In Romania, Uber hired a controversial lobbyist named Peter Imre, a politically connected local consultant, RISE Project reported. The company’s public policy manager for Central and Eastern Europe raised concerns about Imre’s potential influence peddling
Several ICIJ partners reported on how Uber lobbied Russian oligarchs and others in Russian President Vladimir Putin’s inner circle.
Uber’s media and research offensive
The Uber Files showcase the company’s tactics to woo media owners, including strategic investment deals with German publishing company Axel Springer – whose holdings include top German tabloid Bild and now U.S. publications Politico and Insider – and the Times of India group, The Guardian, The Washington Post and Süddeutsche Zeitung reported.
Several ICIJ partners also reported on how the Silicon Valley startup paid experts for reports that would help move its agenda forward in countries where Uber’s expansion faced strong resistance or regulatory pressure.
Uber Files shows that a few months after launching in Germany in 2014, Uber paid renowned economist and political advisor Justus Haucap $44,000 to author a report that ultimately advocated for reform of transportation regulations, ICIJ partner Süddeutsche Zeitung reported. The 2015 study “Opportunities of digitalization in the urban mobility market” appeared in several media outlets and said it was commissioned by Uber. Süddeutsche Zeitung reported that although such studies are common in German academia, they are still problematic because the results could be biased. The publisher of the academic report told Süddeutsche Zeitung they “adhere to all scientific standards in the preparation of the study.”
ICIJ partner Le Monde reported that, in 2014, while Uber faced significant pushback in Europe, the company paid renowned economists Augustin Landier and David Thesmar $100,000 for research that could be used as part of the company’s lobbying campaign. Uber wanted to show it was creating jobs by the thousands while providing structure for the informal economy.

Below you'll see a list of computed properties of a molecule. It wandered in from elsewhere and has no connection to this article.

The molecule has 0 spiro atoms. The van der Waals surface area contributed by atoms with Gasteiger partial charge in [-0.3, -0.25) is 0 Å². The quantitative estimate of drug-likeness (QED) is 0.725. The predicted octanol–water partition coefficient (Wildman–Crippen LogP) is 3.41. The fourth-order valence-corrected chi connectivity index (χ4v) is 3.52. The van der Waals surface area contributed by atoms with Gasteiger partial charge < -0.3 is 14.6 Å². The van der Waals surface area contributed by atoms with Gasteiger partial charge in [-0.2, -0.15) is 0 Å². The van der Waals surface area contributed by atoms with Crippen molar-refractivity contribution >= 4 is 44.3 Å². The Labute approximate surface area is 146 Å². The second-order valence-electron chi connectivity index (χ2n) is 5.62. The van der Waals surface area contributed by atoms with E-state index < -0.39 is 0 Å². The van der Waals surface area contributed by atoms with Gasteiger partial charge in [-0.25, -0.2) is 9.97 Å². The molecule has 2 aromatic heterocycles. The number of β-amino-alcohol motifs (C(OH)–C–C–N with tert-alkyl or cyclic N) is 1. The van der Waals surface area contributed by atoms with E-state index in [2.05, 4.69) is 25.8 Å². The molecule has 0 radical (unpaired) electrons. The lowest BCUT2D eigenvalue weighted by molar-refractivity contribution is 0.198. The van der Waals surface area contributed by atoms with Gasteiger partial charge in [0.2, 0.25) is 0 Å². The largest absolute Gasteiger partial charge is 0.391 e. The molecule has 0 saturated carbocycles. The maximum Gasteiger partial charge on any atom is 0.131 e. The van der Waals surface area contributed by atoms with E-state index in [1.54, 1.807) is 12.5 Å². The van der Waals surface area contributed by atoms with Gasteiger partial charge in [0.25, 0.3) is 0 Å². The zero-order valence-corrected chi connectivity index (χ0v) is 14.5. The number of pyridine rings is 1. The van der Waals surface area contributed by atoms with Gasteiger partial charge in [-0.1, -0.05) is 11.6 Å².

“What we are sorely lacking in France at the moment is precisely scientific or academic evidence supporting our arguments,” an Uber executive wrote in an email. While the consultancy deal was acknowledged in a footnote in the report, details of the fee weren’t. Landier and Thesmar told ICIJ partners their paid consultancy for Uber was declared and transparent and didn’t comment further, The Guardian reported.
Uber drivers said they were deceived, exploited
In September 2014, as Uber was expanding in Finland, it requested a legal opinion about potential enforcement issues. A law firm warned that it was possible both Uber and its drivers could be held criminally liable for operating without a taxi license. ICIJ’s Finnish partner Yle reported that the ride-hailing company launched without advising drivers of the potential legal troubles, even as it trained them before the launch. Uber’s omission had consequences for the drivers: “At least 128 Uber drivers have been subject to criminal investigations related to their work since 2017. Almost 60 drivers were sentenced for operating a taxi illegally,” Yle reported. Drivers who attended the 2014 training told Yle that they left believing that driving for Uber did not require a taxi license and that they weren’t doing anything illegal. They said Uber didn’t assist them with legal aid or subsidies to pay the fines. Joel Järvinen, Uber’s manager in Finland from 2014 to 2022, declined to answer Yle’s questions, saying he no longer works for Uber.
In Italy ICIJ partner L’Espresso told the story of low-income workers who were exploited while delivering food for UberEats, a subsidiary of Uber Italy, in some of the country’s major cities. In 2020, Uber’s Italian branch was placed under judicial supervision after investigators found the company underpaid hundreds of workers to deliver meals by bicycle. The workers, mostly African and Asian immigrants, had no contract, worked up to 12 hours a day for 400 to 500 euros (about $480 to $600) per month. Osaradion Uwnmahongie, a 27-year-old Nigerian immigrant and former UberEats worker told L’Espresso: “There was always an excuse to pay us less. Many customers on the Internet gave us tips, but I never received them.”